But with no solution near, church leaders nervously await a court test here in December of a new legal concept: “cultural abuse,” or loss of language, oral traditions and spiritual beliefs.CA
2000 – Head of the Bureau of Indian Affairs admits to crimes, “Remarks of Kevin Gover, Assistant Secretary–Indian Affairs, Department of the Interior, at the Ceremony Acknowledging the 175th Anniversary of the Establishment of the Bureau of Indian Affairs.” CLICK HERE for Full Text.
“Immediately upon its establishment in 1824, the Office of Indian Affairs was an instrument by which the United States enforced its ambition against the Indian nations. As the nation expanded West, the agency participated in the ethnic cleansing that befell the western tribes. War begets tragedy, but the deliberate spread of disease, the decimation of the bison herds, the use of alcohol to destroy mind and body, and the cowardly killing of women and children made for tragedy on a scale so ghastly that it cannot be dismissed as merely the inevitable consequence of the clash of competing ways of life. After the devastation of tribal economies, the BIA set out to destroy all things Indian by forbidding the speaking of Indian languages, prohibiting traditional religious activities, outlawing traditional government, and making Indians ashamed of who they were. Worst of all, the BIA committed these acts against the children entrusted to its boarding schools. The trauma of shame, fear, and anger has passed from one generation to the next, and manifests itself in the rampant alcoholism, drug abuse, and domestic violence that plague Indian country. The BIA expresses its profound sorrow for these wrongs, extends this formal apology to Indian people for its historical conduct, and makes promises for its future conduct. “
Indian Child Welfare Act, Florida, and Coerced Adoptions
After being contacted by Mary Ramos, who is a victim of coerced adoption in violation of the Indian Child Welfare Act, I reviewed her story and had the opportunity to talk for an hour and a half about the legal battle she finds herself in regarding her son Elijah, where the judge ruled against her after ignoring blatant fraud, coercion, and violation of ICWA. After hearing her story, I find myself compelled to share it with my readership.
A simple search regarding coerced adoption leaves you with a mind numbing amount of information, with the ultimate result, sadly, being that the practice is more common place than one would think.
In many cases, my research has indicated that Florida’s laws are so loose as to allow adoption schemes, coercion, and traps that are not overturned by legal challenges – even in the case of Mary Ramos, who contacted the agency in order to rescind her paperwork within the allotted three days. As my research has found, once you are targeted by a Florida Adoption Agency – “you are screwed”… and the courts are unlikely to support challenging mothers fighting paperwork they signed under pressure from these agencies.
However, in Mary’s case, there was a simple fact that was overlooked – Mary is a Native American, registered with the Avogel tribe of Louisiana – with a certified note from the Tribal Chief, blood records, birth certificates, and registry information to support her tribal belonging. This makes her child, by rules of the tribe, a registered member of the Avogel tribe – and as such, subject to the rules and regulations of the ICWA – Indian Child Welfare Act of Congress (circa 1979) – in the case of forced termination of parental rights. Mary Ramos has the ability (but not the means) to appeal the ruling of Florida Judge Arthur M Birken for a number of procedural and evidentiary irregularities – but the major source of concern is that the Judge threw out ICWA in the ruling and the adopting agency failed to notify the BIA or the Avogel Indian Tribe, in violation of 25 CFR § 23.11A.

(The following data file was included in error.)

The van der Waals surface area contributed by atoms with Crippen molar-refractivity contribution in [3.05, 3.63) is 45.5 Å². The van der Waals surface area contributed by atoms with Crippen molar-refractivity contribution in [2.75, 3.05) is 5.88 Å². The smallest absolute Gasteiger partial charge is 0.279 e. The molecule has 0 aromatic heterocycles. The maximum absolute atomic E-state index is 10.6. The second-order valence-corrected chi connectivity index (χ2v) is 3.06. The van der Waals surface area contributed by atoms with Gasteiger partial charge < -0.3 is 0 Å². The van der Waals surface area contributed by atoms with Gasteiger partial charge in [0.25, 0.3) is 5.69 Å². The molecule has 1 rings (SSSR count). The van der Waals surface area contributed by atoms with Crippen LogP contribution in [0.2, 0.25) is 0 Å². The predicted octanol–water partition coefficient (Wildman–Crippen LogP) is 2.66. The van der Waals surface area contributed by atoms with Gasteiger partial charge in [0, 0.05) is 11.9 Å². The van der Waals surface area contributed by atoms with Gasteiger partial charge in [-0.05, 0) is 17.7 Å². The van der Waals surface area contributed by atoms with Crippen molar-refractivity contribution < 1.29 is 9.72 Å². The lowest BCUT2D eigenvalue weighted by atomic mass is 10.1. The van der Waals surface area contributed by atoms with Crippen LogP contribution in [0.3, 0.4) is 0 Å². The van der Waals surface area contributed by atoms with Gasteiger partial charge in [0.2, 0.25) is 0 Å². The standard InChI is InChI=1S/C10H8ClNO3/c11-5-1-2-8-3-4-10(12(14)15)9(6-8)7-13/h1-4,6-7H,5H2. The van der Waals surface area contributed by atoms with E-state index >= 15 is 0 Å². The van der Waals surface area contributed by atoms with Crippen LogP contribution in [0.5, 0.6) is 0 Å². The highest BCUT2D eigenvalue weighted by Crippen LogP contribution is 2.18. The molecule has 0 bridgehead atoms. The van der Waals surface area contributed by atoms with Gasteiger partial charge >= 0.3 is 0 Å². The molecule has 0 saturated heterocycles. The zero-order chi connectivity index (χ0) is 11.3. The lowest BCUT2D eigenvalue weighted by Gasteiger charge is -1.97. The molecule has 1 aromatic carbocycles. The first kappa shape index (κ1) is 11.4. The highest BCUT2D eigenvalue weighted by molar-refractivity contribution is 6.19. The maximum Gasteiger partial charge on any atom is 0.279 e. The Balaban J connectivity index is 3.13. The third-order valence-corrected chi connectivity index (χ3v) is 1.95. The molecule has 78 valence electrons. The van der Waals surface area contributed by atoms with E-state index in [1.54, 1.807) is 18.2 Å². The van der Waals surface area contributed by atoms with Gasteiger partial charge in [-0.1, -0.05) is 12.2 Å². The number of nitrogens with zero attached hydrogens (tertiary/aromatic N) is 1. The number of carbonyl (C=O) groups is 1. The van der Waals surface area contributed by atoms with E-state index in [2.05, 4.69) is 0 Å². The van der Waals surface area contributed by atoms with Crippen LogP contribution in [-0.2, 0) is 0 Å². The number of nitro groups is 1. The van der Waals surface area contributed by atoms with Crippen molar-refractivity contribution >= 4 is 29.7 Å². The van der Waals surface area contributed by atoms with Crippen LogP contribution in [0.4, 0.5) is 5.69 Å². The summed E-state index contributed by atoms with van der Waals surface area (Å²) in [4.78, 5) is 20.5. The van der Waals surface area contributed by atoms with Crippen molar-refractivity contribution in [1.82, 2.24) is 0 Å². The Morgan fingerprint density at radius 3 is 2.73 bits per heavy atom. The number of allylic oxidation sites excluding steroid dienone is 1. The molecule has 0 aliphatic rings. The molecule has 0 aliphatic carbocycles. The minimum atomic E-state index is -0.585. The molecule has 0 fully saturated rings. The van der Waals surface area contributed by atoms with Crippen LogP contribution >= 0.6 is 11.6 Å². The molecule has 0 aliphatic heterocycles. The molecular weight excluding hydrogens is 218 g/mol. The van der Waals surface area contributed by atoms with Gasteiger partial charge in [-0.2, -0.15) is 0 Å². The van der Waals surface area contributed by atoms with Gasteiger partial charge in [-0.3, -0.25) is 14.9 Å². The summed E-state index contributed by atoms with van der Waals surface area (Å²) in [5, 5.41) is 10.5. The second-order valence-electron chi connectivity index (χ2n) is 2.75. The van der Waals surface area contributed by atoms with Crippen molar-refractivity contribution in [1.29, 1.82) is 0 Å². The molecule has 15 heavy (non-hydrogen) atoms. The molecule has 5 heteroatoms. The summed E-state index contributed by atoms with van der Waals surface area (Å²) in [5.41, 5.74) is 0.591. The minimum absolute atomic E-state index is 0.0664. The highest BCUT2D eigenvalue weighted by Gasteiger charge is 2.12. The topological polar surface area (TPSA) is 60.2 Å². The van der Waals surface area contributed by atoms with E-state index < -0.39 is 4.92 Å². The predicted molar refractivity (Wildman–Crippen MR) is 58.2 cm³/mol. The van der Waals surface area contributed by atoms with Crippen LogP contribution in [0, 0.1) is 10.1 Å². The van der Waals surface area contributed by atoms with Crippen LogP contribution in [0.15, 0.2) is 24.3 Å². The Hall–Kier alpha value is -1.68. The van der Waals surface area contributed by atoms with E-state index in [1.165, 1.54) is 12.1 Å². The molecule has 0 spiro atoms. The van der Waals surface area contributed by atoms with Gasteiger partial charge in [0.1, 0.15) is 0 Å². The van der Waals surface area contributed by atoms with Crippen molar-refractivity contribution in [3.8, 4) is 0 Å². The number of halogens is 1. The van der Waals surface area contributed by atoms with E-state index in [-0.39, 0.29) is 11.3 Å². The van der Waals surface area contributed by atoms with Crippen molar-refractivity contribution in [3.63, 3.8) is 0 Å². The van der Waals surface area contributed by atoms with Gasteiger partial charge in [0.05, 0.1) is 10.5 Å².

A ruling in the Colorado Jefferson County District Court addressed this issue on November 30, 2006 – stating such:
Congress enacted the ICWA because of concerns over the involuntary separation of Indian children from their families for placement in non-Indian homes. B.H. v. People in Interest of X.H., 138 P.3d 299 (Colo. 2006). The purpose of the ICWA is to protect Indian children who are members of or are eligible for membership in an Indian tribe. 25 U.S.C. § 1901(3) (2000). The Colorado General Assembly has expressly provided for compliance with, and consistent application of, the ICWA. See § 19-1-126, C.R.S. 2006.
The ICWA promotes the best interests of Indian children and protects the stability of Indian tribes. The ICWA is based on the presumption that the protection of an Indian child’s relationship with the tribe is in the child’s best interests. People in Interest of A.T.W.S., 899 P.2d 223 (Colo. App. 1994).
The ICWA applies when the state seeks to place an Indian child in foster care and when the state seeks to terminate parental rights. See 25 U.S.C. §§1911, 1912 (2000). Under those circumstances, whenever the court knows or has reason to know that an Indian child is involved, the party seeking placement or termination must provide notice to the child’s tribe or his or her parent’s tribe, or to the Bureau of Indian Affairs (the BIA) if the tribe cannot be identified or located. 25 U.S.C. § 1912(a) (2000); see also People in Interest of A.N.W., 976 P.2d 365 (Colo. App. 1999).